How to fix Wi-Fi interference

Addressing Wi-Fi interference can include better placement of access points, balancing traffic between the 2.4 GHz and 5 GHz bands, beamforming, and eliminating other sources of radio-frequency signals.

static tv television monitor malfunction broken reception by the7dew getty 100787986 orig
7dew / Getty Images / Ivke32

Since Wi-Fi transmits over the airwaves, it’s of course much more susceptible to interference than the wired network. There can be interference from your own network or neighbor's, non-Wi-Fi wireless devices, microwaves, and even radar systems. Because there are so many possibilities, tracking down or fixing the interference can be quite a task, but knowing where to start can help.

The symptoms of interference issues can easily be mistaken for symptoms of other, more apparent problems such as poor Wi-Fi coverage. If so, maybe you blindly add more access points (AP) and, not knowing that you already had interference, that can actually cause more interference. So, try to find the root causes of any symptoms and be very intentional about the changes you make.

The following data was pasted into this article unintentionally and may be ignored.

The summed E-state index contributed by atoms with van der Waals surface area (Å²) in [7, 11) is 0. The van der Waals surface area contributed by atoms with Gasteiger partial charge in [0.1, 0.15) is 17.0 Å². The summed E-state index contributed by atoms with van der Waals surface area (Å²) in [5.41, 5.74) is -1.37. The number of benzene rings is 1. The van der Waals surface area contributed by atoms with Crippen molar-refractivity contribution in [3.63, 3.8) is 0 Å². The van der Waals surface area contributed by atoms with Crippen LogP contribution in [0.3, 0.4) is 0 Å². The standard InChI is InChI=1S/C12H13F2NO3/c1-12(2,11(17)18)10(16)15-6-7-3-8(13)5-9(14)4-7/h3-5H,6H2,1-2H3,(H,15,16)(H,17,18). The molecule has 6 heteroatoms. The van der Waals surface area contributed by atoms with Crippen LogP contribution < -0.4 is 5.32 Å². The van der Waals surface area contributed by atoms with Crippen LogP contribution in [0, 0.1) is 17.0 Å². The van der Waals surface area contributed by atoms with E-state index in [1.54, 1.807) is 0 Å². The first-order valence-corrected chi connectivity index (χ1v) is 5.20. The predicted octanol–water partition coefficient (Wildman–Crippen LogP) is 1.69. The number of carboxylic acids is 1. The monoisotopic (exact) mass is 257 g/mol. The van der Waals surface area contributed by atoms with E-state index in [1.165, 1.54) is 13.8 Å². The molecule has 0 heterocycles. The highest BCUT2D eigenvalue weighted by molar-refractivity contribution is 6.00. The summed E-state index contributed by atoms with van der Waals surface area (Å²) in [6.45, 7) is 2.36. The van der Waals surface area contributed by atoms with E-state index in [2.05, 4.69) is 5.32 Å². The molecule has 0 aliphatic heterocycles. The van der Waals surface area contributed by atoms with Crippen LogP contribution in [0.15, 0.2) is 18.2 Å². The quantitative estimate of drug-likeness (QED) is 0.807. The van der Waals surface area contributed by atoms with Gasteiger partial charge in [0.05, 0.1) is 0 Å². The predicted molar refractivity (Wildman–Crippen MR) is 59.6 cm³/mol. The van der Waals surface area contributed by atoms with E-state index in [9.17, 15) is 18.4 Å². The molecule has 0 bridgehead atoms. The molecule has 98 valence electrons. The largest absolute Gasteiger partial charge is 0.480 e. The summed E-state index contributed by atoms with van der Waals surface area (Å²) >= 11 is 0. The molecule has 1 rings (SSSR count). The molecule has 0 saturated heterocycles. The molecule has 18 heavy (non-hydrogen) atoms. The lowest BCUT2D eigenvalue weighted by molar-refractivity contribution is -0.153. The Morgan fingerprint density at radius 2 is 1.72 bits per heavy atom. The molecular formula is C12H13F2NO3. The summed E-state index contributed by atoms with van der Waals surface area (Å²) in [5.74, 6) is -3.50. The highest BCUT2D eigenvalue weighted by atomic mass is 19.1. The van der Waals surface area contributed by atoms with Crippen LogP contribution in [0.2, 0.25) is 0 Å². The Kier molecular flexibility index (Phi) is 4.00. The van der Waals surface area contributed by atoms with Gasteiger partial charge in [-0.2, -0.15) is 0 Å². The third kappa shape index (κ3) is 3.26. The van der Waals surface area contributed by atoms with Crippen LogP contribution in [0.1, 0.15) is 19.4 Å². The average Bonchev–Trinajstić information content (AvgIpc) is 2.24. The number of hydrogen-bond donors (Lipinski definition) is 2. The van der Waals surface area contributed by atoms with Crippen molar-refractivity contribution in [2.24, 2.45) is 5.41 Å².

Signal-to-noise ratio

Although some people only talk about signal levels when designing or troubleshooting Wi-Fi networks, you must consider more. A client can be right next to an AP with excellent signal but be unable to keep a connection if the signal from another Wi-Fi or any other type of radio-frequency device is too great. Such signals from other devices are just noise to yours.

To continue reading this article register now

SD-WAN buyers guide: Key questions to ask vendors (and yourself)